Once a poster child of the housing boom and bust, it seems Miami has done an about face since being branded one of the country's worst housing markets.
From being awash in unsold condos and foreclosures, Miami's downtown has morphed into a thriving mecca of bustling sales activity, a new report says, putting the South Florida town on the map among the nation's most active and lucrative housing markets.
"Downtown Miami continues to defy national trends in real estate economics," said Craig Werley of Focus Real Estate Advisors, the firm that conducted the study. "This is particularly remarkable considering the foreclosure crisis that continues to grip much of the rest of the region and state."
Just three years ago, thousands of condo units built in the boom years between 2003 and 2008 sat vacant, victims of the financial crisis that gutted the nation's housing markets. Now, the downtown corridor boasts an occupancy rate of 93 percent, according to the study.
Even the luxury condo tower Icon Brickell, a building dubbed "a monument to excess" by the New York Times, has gone from less than 5 percent occupancy to nearly 89 percent.
"When you get above 90 [percent occupancy], it's kind of speaking to that turn of people moving out and people moving in," says Alicia Cervera Lamadrid, managing partner of Miami-based Cervera Real Estate. "If you're looking for a place to rent in Miami now, you're going to find that prices are up from where they were a year ago and even month to month."
The cost of owning property in Miami's downtown is also on the rise. According to the study, sales prices at the end of 2011—now about $370,000 on average—were up more than 6 percent over prices in 2010. That's a good sign, according to experts, because it underscores that demand is returning to Miami's battered housing market. And while there's evidence of healthy buyer interest domestically, many foreign buyers have their sights set on Miami as well.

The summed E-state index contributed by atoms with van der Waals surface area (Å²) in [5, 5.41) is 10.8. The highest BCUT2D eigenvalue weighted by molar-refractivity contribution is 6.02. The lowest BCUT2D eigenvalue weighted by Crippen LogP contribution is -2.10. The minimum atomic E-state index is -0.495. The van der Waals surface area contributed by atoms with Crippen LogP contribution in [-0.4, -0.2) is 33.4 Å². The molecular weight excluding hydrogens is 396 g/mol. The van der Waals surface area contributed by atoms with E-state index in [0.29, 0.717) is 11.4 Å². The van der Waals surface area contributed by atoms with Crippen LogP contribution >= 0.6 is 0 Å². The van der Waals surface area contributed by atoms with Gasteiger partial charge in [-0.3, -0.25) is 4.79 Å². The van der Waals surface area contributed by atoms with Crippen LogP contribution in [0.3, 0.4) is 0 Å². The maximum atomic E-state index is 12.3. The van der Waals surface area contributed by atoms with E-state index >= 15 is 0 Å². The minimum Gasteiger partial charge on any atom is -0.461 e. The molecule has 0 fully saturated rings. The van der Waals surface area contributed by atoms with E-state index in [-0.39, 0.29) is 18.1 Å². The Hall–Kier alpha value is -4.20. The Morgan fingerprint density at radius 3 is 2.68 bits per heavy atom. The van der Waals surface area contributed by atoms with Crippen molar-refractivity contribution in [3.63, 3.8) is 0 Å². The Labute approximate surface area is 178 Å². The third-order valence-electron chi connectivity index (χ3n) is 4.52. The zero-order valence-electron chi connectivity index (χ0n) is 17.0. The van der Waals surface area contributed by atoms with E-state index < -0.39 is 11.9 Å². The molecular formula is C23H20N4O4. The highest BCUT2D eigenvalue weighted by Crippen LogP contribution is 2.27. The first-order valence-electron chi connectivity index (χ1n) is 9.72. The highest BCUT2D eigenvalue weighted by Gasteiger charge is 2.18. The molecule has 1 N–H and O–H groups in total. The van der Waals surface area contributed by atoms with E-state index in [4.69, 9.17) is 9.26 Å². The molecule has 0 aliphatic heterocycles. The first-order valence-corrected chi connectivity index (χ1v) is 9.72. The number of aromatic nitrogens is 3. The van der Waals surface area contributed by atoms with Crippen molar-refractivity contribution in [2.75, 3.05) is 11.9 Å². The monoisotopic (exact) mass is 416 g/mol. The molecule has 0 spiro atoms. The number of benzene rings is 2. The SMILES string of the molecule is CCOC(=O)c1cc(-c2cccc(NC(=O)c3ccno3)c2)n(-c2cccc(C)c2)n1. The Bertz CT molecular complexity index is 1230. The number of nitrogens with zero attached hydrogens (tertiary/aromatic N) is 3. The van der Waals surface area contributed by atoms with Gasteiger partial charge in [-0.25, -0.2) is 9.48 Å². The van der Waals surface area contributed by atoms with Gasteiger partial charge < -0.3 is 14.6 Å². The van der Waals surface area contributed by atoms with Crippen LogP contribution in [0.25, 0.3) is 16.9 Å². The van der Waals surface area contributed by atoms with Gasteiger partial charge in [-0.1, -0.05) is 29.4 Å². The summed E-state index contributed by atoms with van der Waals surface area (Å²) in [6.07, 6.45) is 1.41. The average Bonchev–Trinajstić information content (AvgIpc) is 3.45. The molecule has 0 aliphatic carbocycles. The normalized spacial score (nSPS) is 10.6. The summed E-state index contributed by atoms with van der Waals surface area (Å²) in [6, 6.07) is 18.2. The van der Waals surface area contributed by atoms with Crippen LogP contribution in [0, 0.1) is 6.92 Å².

"Global investors, real estate investment trusts, and private equity are tripping over themselves to invest in Miami," says Neisen Kasdin, vice chair of the Miami Downtown Development Authority. "Miami has become a great global city."
Lamadrid agrees. "Our buyers are as international as our city is," she says. "We have a strong influence from South and Central America, and a few customers from Europe and the Far East. Canadians are increasingly coming south to Miami and buying more expensive product as a result of the currency."
The same is true of buyers from Brazil, a steady flow of which Lamadrid has seen come into the Miami market over the past several years. With the drop in home values and the increase in the value of the Brazilian currency, buying in Miami has become even more attractive for Brazilian nationals.
"You factor those together and the Brazilian buying power is increased by 53 percent," she says, which has contributed to a surge of buying activity in higher priced homes.
So with the experts hailing a housing recovery underway, what's next for Miami? With housing supply depleted, more building is likely in the city center, Kasdin says, and several projects are already under way.
But is the rush to build a prelude to another 2007-style housing crash for Miami? It's not likely, Lamadrid says, primarily because there's not a lot of outstanding debt tied to the condominium market right now.
"Most of the inventory that closed during the very challenging years closed in cash because as we all know the bank financing disappeared," Lamadrid says. "It makes [the market] extremely stable."